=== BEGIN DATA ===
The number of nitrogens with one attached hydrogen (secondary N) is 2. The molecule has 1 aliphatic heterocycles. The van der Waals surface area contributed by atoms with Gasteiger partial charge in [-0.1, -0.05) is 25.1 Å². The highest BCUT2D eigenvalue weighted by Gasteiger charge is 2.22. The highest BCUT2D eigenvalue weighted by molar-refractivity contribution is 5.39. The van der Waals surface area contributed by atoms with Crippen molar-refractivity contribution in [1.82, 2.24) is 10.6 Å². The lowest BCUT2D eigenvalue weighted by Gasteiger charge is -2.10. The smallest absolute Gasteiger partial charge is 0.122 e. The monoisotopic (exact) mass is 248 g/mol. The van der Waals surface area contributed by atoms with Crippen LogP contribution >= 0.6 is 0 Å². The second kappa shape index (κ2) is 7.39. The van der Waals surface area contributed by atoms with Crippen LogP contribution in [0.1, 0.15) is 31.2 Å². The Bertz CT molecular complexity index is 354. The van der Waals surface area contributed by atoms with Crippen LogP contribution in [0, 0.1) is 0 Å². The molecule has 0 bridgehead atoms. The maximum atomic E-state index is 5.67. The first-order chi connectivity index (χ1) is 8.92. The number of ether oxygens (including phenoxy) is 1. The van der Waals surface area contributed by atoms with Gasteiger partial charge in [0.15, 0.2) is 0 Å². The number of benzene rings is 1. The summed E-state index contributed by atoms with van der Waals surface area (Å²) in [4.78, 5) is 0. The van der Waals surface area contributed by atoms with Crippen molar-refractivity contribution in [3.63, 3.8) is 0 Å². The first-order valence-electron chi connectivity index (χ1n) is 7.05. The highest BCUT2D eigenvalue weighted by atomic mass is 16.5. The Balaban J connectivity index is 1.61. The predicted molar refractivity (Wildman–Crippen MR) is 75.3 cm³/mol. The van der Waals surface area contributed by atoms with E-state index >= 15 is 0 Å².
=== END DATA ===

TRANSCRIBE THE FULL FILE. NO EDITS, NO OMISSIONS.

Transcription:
The number of nitrogens with one attached hydrogen (secondary N) is 2. The molecule has 1 aliphatic heterocycles. The van der Waals surface area contributed by atoms with Gasteiger partial charge in [-0.1, -0.05) is 25.1 Å². The highest BCUT2D eigenvalue weighted by Gasteiger charge is 2.22. The highest BCUT2D eigenvalue weighted by molar-refractivity contribution is 5.39. The van der Waals surface area contributed by atoms with Crippen molar-refractivity contribution in [1.82, 2.24) is 10.6 Å². The lowest BCUT2D eigenvalue weighted by Gasteiger charge is -2.10. The smallest absolute Gasteiger partial charge is 0.122 e. The monoisotopic (exact) mass is 248 g/mol. The van der Waals surface area contributed by atoms with Crippen LogP contribution >= 0.6 is 0 Å². The second kappa shape index (κ2) is 7.39. The van der Waals surface area contributed by atoms with Crippen LogP contribution in [0.1, 0.15) is 31.2 Å². The Bertz CT molecular complexity index is 354. The van der Waals surface area contributed by atoms with Crippen LogP contribution in [0, 0.1) is 0 Å². The molecule has 0 bridgehead atoms. The maximum atomic E-state index is 5.67. The first-order chi connectivity index (χ1) is 8.92. The number of ether oxygens (including phenoxy) is 1. The van der Waals surface area contributed by atoms with Gasteiger partial charge in [0.15, 0.2) is 0 Å². The number of benzene rings is 1. The summed E-state index contributed by atoms with van der Waals surface area (Å²) in [4.78, 5) is 0. The van der Waals surface area contributed by atoms with Crippen molar-refractivity contribution in [3.63, 3.8) is 0 Å². The first-order valence-electron chi connectivity index (χ1n) is 7.05. The highest BCUT2D eigenvalue weighted by atomic mass is 16.5. The Balaban J connectivity index is 1.61. The predicted molar refractivity (Wildman–Crippen MR) is 75.3 cm³/mol. The van der Waals surface area contributed by atoms with E-state index >= 15 is 0 Å².